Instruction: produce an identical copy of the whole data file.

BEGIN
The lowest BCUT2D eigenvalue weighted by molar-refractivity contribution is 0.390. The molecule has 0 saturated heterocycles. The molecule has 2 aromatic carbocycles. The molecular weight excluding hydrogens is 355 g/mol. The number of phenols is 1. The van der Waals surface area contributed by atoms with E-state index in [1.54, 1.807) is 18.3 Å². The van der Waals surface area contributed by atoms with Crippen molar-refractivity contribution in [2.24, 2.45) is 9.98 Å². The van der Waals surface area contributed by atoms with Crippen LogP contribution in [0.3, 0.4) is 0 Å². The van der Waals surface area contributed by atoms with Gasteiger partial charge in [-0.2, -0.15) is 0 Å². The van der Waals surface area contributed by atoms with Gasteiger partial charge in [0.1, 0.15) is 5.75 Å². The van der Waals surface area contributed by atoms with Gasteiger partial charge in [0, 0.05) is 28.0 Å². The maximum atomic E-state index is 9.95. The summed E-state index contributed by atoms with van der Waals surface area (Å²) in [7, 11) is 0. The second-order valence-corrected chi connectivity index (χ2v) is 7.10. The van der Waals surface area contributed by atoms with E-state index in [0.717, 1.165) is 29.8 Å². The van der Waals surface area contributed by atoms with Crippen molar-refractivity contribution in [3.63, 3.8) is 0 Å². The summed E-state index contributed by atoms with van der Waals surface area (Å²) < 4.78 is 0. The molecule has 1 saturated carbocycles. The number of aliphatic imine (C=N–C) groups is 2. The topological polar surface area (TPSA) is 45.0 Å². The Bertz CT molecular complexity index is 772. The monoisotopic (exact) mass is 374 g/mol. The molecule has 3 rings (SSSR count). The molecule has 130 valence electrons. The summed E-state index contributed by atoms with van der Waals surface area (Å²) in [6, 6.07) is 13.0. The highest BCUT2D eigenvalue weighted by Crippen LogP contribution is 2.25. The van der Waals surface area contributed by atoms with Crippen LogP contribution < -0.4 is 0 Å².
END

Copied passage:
The lowest BCUT2D eigenvalue weighted by molar-refractivity contribution is 0.390. The molecule has 0 saturated heterocycles. The molecule has 2 aromatic carbocycles. The molecular weight excluding hydrogens is 355 g/mol. The number of phenols is 1. The van der Waals surface area contributed by atoms with E-state index in [1.54, 1.807) is 18.3 Å². The van der Waals surface area contributed by atoms with Crippen molar-refractivity contribution in [2.24, 2.45) is 9.98 Å². The van der Waals surface area contributed by atoms with Crippen LogP contribution in [0.3, 0.4) is 0 Å². The van der Waals surface area contributed by atoms with Gasteiger partial charge in [-0.2, -0.15) is 0 Å². The van der Waals surface area contributed by atoms with Gasteiger partial charge in [0.1, 0.15) is 5.75 Å². The van der Waals surface area contributed by atoms with Gasteiger partial charge in [0, 0.05) is 28.0 Å². The maximum atomic E-state index is 9.95. The summed E-state index contributed by atoms with van der Waals surface area (Å²) in [7, 11) is 0. The second-order valence-corrected chi connectivity index (χ2v) is 7.10. The van der Waals surface area contributed by atoms with E-state index in [0.717, 1.165) is 29.8 Å². The van der Waals surface area contributed by atoms with Crippen molar-refractivity contribution in [3.63, 3.8) is 0 Å². The summed E-state index contributed by atoms with van der Waals surface area (Å²) < 4.78 is 0. The molecule has 1 saturated carbocycles. The number of aliphatic imine (C=N–C) groups is 2. The topological polar surface area (TPSA) is 45.0 Å². The Bertz CT molecular complexity index is 772. The monoisotopic (exact) mass is 374 g/mol. The molecule has 3 rings (SSSR count). The molecule has 130 valence electrons. The summed E-state index contributed by atoms with van der Waals surface area (Å²) in [6, 6.07) is 13.0. The highest BCUT2D eigenvalue weighted by Crippen LogP contribution is 2.25. The van der Waals surface area contributed by atoms with Crippen LogP contribution < -0.4 is 0 Å².